The American Academy of Orthopaedic Surgeons (AAOS) released a series of new Clinical Practice Guidelines (CPG) and Appropriate Use Criteria (AUC) to help physicians who treat combat and civilian trauma patients.
The new materials are intended to offer guidance on diagnosis and management decisions for adult patients with severe extremity trauma. Each was created as part of a joint effort between a volunteer workgroup of musculoskeletal trauma surgery experts, military surgeons, and AAOS research staff – part of the Major Extremity Trauma and Rehabilitation Consortium.
“The development of new CPGs and AUCs stem from the first-ever grant awarded to the AAOS from the US Department of Defense,” explained Kevin G. Shea, MD, chair of the AAOS Committee on Evidence-Based Quality and Value.
“The trauma-related injury topics identified through the grant were areas in which significant variation in orthopaedic emergent care existed. We sought to provide physicians with a measure of when, how, and for whom medical and surgical procedures should be used when dealing with traumatic extremity injuries to better optimize patient care – whether civilian traumatic events such as motor vehicle accidents or military scenarios.”
Highlights of the treatment tools include:
- CPG for limb salvage or early amputation. This CPG specifies the factors that should weigh heavily on an initial decision to amputate (survival of the patient and resuscitative efforts), and findings that should inform subsequent discussion with the patient, but not necessitate an acute amputation (vascular or nerve status, injury scores, and smoking status). It also defines the important criteria that may make lower-extremity limb salvage more or less advisable in the short term. These characteristics will help physicians have an informed and data-driven conversation with patients as to the eventual expectations of function and potential complications with either treatment pathway.
- AUC for limb salvage or early amputation. The AUC online tool provides algorithms on how to optimally treat the injury or condition, including hypothetical scenarios and possible treatments ranked for appropriateness based on the latest research, clinical expertise, and experience. The limb salvage AUC offers 7 indication profiles covering lower-extremity injury variables including the limb site (leg, foot/ankle, or both), type and severity of injury, presence and degree of contamination, and comorbidities. When these parameters are selected, a recommendation is provided with regard to salvage or amputation.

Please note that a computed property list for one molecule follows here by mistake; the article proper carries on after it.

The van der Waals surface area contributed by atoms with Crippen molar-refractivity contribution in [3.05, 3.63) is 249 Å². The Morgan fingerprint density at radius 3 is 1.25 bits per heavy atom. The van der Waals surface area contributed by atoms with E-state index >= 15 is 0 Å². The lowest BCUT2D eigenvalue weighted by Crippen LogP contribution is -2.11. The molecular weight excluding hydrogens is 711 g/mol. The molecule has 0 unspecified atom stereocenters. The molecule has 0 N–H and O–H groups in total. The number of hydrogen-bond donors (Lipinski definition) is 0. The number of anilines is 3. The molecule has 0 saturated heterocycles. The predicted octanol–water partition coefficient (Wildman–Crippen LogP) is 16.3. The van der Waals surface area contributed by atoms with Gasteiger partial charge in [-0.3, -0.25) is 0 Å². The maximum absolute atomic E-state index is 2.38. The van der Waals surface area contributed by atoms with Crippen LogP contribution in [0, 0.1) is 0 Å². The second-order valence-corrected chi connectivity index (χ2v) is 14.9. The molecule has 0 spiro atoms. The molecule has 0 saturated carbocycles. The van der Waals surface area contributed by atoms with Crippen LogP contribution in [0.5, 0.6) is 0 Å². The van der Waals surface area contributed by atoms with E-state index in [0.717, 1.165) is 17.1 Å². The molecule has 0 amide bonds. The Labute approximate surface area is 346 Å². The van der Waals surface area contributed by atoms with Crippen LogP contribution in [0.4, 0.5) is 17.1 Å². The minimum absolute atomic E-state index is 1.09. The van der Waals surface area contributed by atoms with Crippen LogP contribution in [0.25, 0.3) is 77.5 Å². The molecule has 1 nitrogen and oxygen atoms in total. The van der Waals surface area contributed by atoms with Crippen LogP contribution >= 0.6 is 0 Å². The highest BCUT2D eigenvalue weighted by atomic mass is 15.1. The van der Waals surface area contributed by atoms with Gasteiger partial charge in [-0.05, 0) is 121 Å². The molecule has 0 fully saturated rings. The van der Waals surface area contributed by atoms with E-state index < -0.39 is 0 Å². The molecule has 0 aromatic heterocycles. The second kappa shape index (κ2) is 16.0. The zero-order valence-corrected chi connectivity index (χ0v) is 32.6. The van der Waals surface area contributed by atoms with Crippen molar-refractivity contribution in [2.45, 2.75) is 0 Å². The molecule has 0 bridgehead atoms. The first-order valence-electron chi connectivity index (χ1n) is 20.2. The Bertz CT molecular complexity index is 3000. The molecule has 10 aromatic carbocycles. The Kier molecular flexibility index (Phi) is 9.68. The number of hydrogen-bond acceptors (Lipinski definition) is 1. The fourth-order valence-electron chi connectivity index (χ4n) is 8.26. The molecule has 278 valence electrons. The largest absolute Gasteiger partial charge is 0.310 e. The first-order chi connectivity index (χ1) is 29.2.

- CPG for evaluation of psychosocial factors influencing recovery from adult orthopaedic trauma. Based on a formal systematic review of published studies, this CPG addresses psychosocial factors influencing clinical, functional, and quality-of-life recovery following military and civilian adult orthopaedic trauma. It recommends that clinicians shift toward a holistic, interdisciplinary approach evaluating the following factors: anxiety, PTSD, depression, premorbid psychiatric conditions, smoking, lower education level, social support, and resilience issues.
- AUC for the diagnosis and management of ACS. Acute compartment syndrome (ACS) is a potentially devastating complication that can occur after a severe injury to a limb, such as in a motor vehicle collision, and that requires prompt and accurate diagnosis to prevent permanent disability and tissue death. This resource provides clinicians with an algorithm-style tool for choosing management pathways based on the patient’s presenting indications, as entered by the physician..
“This collaboration was a fruitful example of many stakeholders in musculoskeletal healthcare working together to achieve a common goal,” said Benjamin J. Miller, MD, FAAOS, from the University of Iowa’s Department of Orthopaedics and Rehabilitation.
“The assembled work group not only informed the discussion with many different perspectives on patient management, but also represented a comprehensive cross section of the important musculoskeletal issues and goals in the care of patients with traumatic extremity injuries.”
The full CPGs and AUCs are intended for reference by orthopaedic surgeons and other physicians, and available through AAOS’s OrthoGuidelines website and free mobile app.